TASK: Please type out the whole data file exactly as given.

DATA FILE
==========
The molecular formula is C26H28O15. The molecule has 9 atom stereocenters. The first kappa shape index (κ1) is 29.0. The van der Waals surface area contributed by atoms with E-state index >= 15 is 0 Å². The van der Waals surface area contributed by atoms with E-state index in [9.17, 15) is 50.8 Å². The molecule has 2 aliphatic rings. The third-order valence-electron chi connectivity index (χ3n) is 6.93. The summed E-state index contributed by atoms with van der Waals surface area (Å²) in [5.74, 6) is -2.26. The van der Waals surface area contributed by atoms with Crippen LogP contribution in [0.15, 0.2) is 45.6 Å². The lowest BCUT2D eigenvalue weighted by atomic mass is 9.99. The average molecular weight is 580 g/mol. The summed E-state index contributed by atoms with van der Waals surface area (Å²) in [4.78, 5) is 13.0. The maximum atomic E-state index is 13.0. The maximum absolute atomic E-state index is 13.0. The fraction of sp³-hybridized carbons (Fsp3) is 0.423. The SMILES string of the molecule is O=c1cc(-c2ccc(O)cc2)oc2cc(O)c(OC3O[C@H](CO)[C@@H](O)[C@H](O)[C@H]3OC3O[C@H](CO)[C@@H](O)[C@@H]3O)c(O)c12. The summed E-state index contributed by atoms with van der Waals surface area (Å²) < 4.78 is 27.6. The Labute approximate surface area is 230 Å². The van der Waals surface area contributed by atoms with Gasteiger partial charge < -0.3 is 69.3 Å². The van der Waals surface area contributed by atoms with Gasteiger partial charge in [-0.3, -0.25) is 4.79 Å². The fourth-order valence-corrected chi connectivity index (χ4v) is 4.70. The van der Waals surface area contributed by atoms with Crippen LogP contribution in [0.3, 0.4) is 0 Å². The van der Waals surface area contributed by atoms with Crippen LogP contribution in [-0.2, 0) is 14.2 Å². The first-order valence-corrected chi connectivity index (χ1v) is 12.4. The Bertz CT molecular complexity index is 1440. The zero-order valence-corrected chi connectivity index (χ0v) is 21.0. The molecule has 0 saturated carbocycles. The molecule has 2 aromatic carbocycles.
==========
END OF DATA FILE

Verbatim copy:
The molecular formula is C26H28O15. The molecule has 9 atom stereocenters. The first kappa shape index (κ1) is 29.0. The van der Waals surface area contributed by atoms with E-state index >= 15 is 0 Å². The van der Waals surface area contributed by atoms with E-state index in [9.17, 15) is 50.8 Å². The molecule has 2 aliphatic rings. The third-order valence-electron chi connectivity index (χ3n) is 6.93. The summed E-state index contributed by atoms with van der Waals surface area (Å²) in [5.74, 6) is -2.26. The van der Waals surface area contributed by atoms with Crippen LogP contribution in [0.15, 0.2) is 45.6 Å². The lowest BCUT2D eigenvalue weighted by atomic mass is 9.99. The average molecular weight is 580 g/mol. The summed E-state index contributed by atoms with van der Waals surface area (Å²) in [4.78, 5) is 13.0. The maximum atomic E-state index is 13.0. The maximum absolute atomic E-state index is 13.0. The fraction of sp³-hybridized carbons (Fsp3) is 0.423. The SMILES string of the molecule is O=c1cc(-c2ccc(O)cc2)oc2cc(O)c(OC3O[C@H](CO)[C@@H](O)[C@H](O)[C@H]3OC3O[C@H](CO)[C@@H](O)[C@@H]3O)c(O)c12. The summed E-state index contributed by atoms with van der Waals surface area (Å²) < 4.78 is 27.6. The Labute approximate surface area is 230 Å². The van der Waals surface area contributed by atoms with Gasteiger partial charge < -0.3 is 69.3 Å². The van der Waals surface area contributed by atoms with Gasteiger partial charge in [-0.3, -0.25) is 4.79 Å². The fourth-order valence-corrected chi connectivity index (χ4v) is 4.70. The van der Waals surface area contributed by atoms with Crippen LogP contribution in [0.3, 0.4) is 0 Å². The van der Waals surface area contributed by atoms with Crippen LogP contribution in [-0.2, 0) is 14.2 Å². The first-order valence-corrected chi connectivity index (χ1v) is 12.4. The Bertz CT molecular complexity index is 1440. The zero-order valence-corrected chi connectivity index (χ0v) is 21.0. The molecule has 0 saturated carbocycles. The molecule has 2 aromatic carbocycles.